Key Points

• Symptoms of eye allergy include pruritus, erythema, and lacrimation.

• Treatment includes oral antihistamines plus topical medications such as mast cell stabilizers or H, blockers.

Conjunctivitis is the usual ocular reaction to airborne allergens. As in other forms of allergic inflammation, the mast cell plays a key role. Itching is the first symptom and may be associated with lacrimation. Dilation of the conjunctival blood vessels produces a "red" eye. Transudation of fluid through vessel walls results in edema of the conjunctiva, and exuded cells with increased glandular mucus secretions result in ocular discharge. In most atopic patients, conjunctivitis and allergic rhinitis occur together, but some patients are bothered only by eye symptoms. In contrast to other forms of conjunctivitis, the secretions contain eosinophils.

Vernal conjunctivitis is so called because of its occurrence in spring and summer. It is characterized by a bilateral recurrent inflammation of the conjunctiva. Vernal conjunctivitis typically occurs between ages 5 and 20 years. It often spontaneously resolves in 10 years. More than 50% of children with vernal conjunctivitis also have an atopic disorder such as allergic rhinitis, eczema, or asthma. Signs and symptoms include acute itching, tearing, photophobia, and excess mucus production. The patient often has a sense of a foreign body in the eye.

The topical conjunctival appearance establishes the diagnosis, which is confirmed by cytologic smears showing numerous eosinophils. In the tarsal (palpebral) form, there are flat-top cobblestone papillae; in the limbal form, there may be gelatinous hypertrophy and limbal papillary hypertrophy often associated with white dots (Trantas' dots). Although vernal conjunctivitis is usually self-limiting, corneal complications can occur, and ophthalmology consultation should be obtained. Although conjunctivitis is typically seasonal and common in atopic patients, no allergens have been identified as causal or aggravating factors.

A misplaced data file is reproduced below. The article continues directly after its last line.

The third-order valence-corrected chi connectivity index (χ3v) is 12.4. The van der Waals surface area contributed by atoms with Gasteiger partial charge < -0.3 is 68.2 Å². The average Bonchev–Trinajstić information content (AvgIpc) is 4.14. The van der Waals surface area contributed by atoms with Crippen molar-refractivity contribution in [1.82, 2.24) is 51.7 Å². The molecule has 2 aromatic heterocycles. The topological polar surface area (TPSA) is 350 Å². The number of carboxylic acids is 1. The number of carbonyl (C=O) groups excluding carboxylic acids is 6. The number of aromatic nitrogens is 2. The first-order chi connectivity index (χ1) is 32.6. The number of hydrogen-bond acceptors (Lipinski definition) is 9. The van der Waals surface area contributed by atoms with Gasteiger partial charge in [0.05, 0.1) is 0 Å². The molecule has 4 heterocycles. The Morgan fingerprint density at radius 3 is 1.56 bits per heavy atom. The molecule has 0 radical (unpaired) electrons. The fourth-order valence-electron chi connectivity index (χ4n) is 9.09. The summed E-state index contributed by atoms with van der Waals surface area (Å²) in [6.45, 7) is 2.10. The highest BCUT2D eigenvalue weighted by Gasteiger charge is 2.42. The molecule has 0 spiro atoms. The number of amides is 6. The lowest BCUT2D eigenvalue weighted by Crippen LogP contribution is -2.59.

The usual therapy for allergic conjunctivitis is an oral anti-histamine with a topical medication (Table 20-3). Cromolyn (Opticrom) and lodoxamide 0.1% (Alomide) are mast cell stabilizers. Topical Hj histamine blockers are also effective for treating allergic conjunctivitis. Ophthalmic histamine blocker solutions include emedastine (Emadine) and levoca-bastine (Livostin). Azelastine (Optivar), epinastine (Elestat), ketotifen (Zaditor, Claritin Eye, Zyrtec Itchy Eye) and olopa-tadine (Patanol, Pataday) are dual-acting drugs, preventing mast cell release and exerting antihistamine activity as well. Ketorolac (Acular) is a NSAID. Regular daily use is necessary to obtain maximum positive results with all topical agents. In severe cases and in vernal conjunctivitis, a soluble steroid such as fluorometholone ophthalmic solution (0.1%) is effective. The dose should be titrated to the minimum required to control symptoms. Use should be intermittent because glucocorticoids can lead to the development of cataracts, potentiate a secondary bacterial infection or a herpes simplex keratitis, and increase intraocular pressure. Steroid eyedrops should always be used under supervision by an ophthalmologist.

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